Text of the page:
Despite the lack of national media coverage, tooth decay has become a global epidemic. According to a World Health Organization study, between 60 to 90 percent of school-aged children suffer from tooth decay, while nearly 100 percent of all adults globally suffer from some form of decay. At Sonora Dentist, Sonora, CA dentist Dr. Paul Berger wants every patient to avoid the dangers present to their oral health as a result of tooth decay.
The onset of tooth decay marks the first step in the gradual decline of an individual’s oral health. Following the development of cavities, an early form of gum disease called gingivitis usually follows. When left untreated, gingivitis will progress into the more serious periodontitis, which ranks as the leading cause of tooth loss in adults.
Globally, between 15 and 20 percent of middle-aged adults suffer from severe periodontal disease, which primarily accounts for why 30 percent of all adults globally over the age of 65 have lost all of their permanent teeth.
While brushing and flossing, along with scheduling regular dental appointments, remain the best ways to prevent the onset of decay and the development of cavities, a recent study may have found a more delicious way of improving your oral health – eating cheese.
Researchers have recently published a study in the American Dental Association’s peer-reviewed journal, General Dentistry, that suggests consuming cheese and other dairy products may offer additional protection against decay and cavities. Could cheese really be the key to better oral health? Sonora, CA dentist Dr. Paul Berger presents the evidence.
The Dairy Defense
While researchers have known for awhile that diets high in dairy help promote good overall health, little research had been dedicated to ascertaining the effects of dairy products on oral health alone.
To determine what diets high in dairy might provide individual oral health, researchers tested 68 study participants between the ages of 12 and 15 to determine their dental plaque pH levels prior to consuming sugar-free yogurt, milk, or cheese. Individuals with a pH level of less than 5.5 have an increased risk of suffering from decay and tooth erosion, while those with pH levels above 5.5 have a significantly lower risk of suffering the effects of tooth decay.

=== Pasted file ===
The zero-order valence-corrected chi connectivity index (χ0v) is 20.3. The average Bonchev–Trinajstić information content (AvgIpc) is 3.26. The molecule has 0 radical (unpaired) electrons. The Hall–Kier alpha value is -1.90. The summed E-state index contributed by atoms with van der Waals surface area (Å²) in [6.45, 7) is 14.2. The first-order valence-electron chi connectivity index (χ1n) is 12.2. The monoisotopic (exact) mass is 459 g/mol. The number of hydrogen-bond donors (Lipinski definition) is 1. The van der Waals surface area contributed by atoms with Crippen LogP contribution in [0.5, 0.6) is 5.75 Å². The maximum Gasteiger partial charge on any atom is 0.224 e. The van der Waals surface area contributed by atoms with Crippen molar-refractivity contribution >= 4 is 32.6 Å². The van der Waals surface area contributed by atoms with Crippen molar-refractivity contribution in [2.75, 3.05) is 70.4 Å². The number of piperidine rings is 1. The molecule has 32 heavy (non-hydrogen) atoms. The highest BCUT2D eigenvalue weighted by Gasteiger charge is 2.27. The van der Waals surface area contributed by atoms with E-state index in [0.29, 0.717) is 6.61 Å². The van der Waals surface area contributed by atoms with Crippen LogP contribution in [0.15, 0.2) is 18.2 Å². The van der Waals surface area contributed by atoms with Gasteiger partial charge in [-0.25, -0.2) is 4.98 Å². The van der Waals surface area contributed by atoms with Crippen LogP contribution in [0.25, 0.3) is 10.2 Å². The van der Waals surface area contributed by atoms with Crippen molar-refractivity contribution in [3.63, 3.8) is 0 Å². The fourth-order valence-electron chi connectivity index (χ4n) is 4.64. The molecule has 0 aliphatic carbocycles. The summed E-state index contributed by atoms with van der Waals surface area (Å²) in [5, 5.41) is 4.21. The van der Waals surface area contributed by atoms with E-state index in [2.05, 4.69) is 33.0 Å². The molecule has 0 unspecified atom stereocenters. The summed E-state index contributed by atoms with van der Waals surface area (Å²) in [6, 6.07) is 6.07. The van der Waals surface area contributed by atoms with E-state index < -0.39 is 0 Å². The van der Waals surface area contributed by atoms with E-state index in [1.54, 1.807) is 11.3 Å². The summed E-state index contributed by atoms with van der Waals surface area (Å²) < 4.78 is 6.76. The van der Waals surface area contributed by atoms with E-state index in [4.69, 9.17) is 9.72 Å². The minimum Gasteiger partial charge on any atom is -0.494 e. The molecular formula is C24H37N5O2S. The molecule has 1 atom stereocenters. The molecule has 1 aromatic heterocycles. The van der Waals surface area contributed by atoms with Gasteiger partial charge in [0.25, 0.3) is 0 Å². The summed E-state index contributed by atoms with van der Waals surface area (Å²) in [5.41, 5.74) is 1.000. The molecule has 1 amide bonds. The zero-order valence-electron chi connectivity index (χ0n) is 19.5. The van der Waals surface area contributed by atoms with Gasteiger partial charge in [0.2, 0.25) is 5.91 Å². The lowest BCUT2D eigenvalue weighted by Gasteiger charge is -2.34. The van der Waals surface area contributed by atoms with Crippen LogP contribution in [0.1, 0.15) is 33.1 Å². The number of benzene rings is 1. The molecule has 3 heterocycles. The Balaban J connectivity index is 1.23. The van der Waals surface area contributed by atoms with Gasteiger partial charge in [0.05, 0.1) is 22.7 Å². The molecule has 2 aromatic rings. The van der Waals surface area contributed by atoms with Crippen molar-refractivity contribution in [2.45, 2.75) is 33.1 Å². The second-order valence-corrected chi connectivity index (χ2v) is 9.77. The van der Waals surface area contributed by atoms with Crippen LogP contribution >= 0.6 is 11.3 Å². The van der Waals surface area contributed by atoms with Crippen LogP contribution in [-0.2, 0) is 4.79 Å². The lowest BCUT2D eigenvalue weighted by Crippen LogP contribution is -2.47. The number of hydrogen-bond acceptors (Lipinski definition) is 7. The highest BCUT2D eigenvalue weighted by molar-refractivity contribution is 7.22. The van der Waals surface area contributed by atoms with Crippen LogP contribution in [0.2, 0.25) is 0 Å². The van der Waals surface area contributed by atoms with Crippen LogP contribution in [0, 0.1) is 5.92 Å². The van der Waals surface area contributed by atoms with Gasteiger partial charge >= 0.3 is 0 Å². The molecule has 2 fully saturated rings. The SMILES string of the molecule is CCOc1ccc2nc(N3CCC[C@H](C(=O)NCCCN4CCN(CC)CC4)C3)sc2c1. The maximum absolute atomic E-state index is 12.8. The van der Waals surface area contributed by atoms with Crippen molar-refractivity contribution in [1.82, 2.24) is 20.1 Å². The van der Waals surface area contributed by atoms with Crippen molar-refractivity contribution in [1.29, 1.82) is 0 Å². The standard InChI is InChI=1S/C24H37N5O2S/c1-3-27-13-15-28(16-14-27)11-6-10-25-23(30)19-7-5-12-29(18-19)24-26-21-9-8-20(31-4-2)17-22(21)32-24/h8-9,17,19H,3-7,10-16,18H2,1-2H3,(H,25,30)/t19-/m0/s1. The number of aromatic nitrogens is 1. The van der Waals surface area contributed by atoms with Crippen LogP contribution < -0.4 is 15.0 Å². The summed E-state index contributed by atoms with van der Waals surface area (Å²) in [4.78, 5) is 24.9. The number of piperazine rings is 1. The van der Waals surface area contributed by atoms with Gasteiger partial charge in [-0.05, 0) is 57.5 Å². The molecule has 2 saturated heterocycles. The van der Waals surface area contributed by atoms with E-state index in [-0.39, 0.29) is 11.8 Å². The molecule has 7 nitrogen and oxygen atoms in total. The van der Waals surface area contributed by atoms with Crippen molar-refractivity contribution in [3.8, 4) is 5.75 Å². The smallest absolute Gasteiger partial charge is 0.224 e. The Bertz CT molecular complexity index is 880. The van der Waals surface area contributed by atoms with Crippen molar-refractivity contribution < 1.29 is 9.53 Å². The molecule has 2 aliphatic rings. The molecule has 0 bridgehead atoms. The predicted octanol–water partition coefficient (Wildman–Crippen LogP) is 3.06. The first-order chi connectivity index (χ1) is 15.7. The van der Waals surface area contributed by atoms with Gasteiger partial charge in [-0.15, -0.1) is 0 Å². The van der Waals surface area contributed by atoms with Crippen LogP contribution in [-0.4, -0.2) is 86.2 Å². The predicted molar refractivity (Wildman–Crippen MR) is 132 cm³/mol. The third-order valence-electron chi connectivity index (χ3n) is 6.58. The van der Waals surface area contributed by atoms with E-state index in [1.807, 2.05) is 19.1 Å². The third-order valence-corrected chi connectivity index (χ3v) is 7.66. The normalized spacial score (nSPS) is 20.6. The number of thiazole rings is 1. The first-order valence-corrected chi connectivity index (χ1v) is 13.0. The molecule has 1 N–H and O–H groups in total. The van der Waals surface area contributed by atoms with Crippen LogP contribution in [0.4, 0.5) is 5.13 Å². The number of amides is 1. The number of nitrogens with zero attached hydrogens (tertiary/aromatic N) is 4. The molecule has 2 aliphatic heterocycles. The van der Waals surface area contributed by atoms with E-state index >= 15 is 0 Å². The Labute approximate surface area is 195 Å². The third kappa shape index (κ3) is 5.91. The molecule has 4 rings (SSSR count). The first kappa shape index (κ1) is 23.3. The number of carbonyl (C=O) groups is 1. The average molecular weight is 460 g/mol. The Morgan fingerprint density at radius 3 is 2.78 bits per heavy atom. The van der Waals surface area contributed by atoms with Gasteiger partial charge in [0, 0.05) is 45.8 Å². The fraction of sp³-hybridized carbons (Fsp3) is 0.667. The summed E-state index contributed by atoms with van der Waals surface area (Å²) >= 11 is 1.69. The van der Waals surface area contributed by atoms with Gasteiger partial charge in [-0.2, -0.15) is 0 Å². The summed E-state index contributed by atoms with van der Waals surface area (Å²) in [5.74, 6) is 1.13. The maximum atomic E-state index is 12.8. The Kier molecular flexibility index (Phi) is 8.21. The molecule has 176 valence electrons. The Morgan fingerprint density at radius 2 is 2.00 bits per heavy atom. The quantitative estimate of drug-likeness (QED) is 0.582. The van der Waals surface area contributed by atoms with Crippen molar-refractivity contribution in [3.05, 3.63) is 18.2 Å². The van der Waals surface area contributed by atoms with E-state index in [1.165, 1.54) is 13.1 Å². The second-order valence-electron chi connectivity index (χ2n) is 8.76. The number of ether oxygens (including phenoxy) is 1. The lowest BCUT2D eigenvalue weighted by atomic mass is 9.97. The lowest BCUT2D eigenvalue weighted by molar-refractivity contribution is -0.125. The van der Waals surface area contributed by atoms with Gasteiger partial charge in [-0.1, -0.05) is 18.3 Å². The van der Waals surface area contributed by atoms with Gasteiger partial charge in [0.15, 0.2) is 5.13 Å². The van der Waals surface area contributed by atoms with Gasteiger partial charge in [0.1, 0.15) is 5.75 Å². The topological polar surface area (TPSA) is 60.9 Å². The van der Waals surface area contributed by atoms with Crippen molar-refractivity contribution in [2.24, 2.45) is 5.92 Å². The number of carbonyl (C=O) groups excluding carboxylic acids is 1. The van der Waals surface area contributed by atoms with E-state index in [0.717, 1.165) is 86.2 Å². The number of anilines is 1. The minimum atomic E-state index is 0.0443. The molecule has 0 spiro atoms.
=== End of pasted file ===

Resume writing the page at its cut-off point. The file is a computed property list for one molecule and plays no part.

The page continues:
After assigning the participants to random groups, researchers asked the first group to eat cheddar cheese, the second to drink a glass of milk, and the third to consume a cup of sugar-free yogurt. Each group was asked to take three minutes to consume their dairy serving, and then was required to rinse their mouths thoroughly with water. Researchers then retested the participants’ dental plaque levels at intervals of 10, 20, and 30 minutes.
Participants who consumed either sugar-free yogurt or milk showed no changes in their pH levels. However, participants who consumed cheese showed a dramatic increase in pH levels at each testing level, which suggests to researchers that cheese contains properties that help fight cavities.
Researchers speculate that the rise in pH levels may have been due to a combination of effects, including increased saliva production- which acts as the mouth’s nature defense against harmful bacteria- caused by eating the cheese and certain compounds found in cheese itself that help to repair tooth enamel and prevent decay.
Diet and Oral Health
While researchers quickly pointed out that cheese consumption shouldn’t be considered a viable alternative to practicing quality oral hygiene and making routine dental care visits, adding more servings of cheese to a diet can offer additional protection. Researchers also advised that in addition to consuming more cheese, reducing the amount of sugars and carbohydrates a person consumes daily can also help protect oral health.
Oral bacteria that causes tooth decay uses simple sugars and starches as a fuel source to produce substances that eat away at tooth enamel. The fewer items in a diet that contain these compounds, the less damage is done by bacteria to teeth. Reducing the amount of sugar and carbs from a diet would also help to offset the additional calories eating more cheese would contribute to a diet.
If you have any questions about the best ways of avoiding tooth decay, feel free to ask Sonora, CA dentist Dr. Paul Berger during your next appointment.